The officer said this had a lot to do with resources and austerity, with British forces reportedly seeing a significant reduction in neighbourhood policing since 2014.
His comments come after Sadiq Khan repeatedly refused to deny he believes the Met Police is institutionally racist as he ordered the force to justify stop and searches on black suspects and double their target for new BAME recruits from 19 per cent to 40 per cent within two years.
Mr Khan has ordered the 40 per cent recruitment target by 2022 because 40 per cent of the London population is from the Black, Asian & Minority Ethnic (BAME) community as he seeks to overhaul Scotland Yard from City Hall.
He has also convinced Scotland Yard Commissioner Cressida Dick that officers will have to review stop and search and justify incidents to community panels.
The officer (left), born in County Armagh to a Malaysian father and Northern Irish mother, said this often takes away from ‘wider issues on things that are impacting on black and minority ethnic communities everyday’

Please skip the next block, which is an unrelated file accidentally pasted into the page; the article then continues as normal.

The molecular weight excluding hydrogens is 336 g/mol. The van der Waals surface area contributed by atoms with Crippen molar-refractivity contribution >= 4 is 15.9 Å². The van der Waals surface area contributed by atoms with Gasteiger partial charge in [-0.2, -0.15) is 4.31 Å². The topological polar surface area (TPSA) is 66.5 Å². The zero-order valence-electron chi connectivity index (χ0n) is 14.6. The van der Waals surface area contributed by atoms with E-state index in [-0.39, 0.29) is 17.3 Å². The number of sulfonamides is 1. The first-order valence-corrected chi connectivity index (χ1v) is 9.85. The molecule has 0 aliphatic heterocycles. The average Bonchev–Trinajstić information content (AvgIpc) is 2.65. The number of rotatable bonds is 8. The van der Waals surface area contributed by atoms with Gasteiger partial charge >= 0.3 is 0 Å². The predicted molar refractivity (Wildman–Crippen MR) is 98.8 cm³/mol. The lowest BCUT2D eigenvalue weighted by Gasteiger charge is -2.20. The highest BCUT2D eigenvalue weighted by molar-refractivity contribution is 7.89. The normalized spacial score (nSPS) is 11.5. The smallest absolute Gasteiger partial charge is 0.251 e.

His comments come after the Mayor of London Sadiq Khan (pictured) repeatedly refused to deny he believes the Met Police is institutionally racist
But their joint race action plan, published on Friday, does not make clear if the panels will have any powers to punish officers they believe have behaved inappropriately.
Mr Khan has previously backed claims the Met was guilty of racial profiling following a series of incidents filmed and shared online, including the vehicle stop of black Team GB athlete Bianca Williams in July and Labour MP Dawn Butler in August.
While the Mayor is responsible for policing in the capital, he will face accusations that he is overreaching his powers ahead of next year’s election.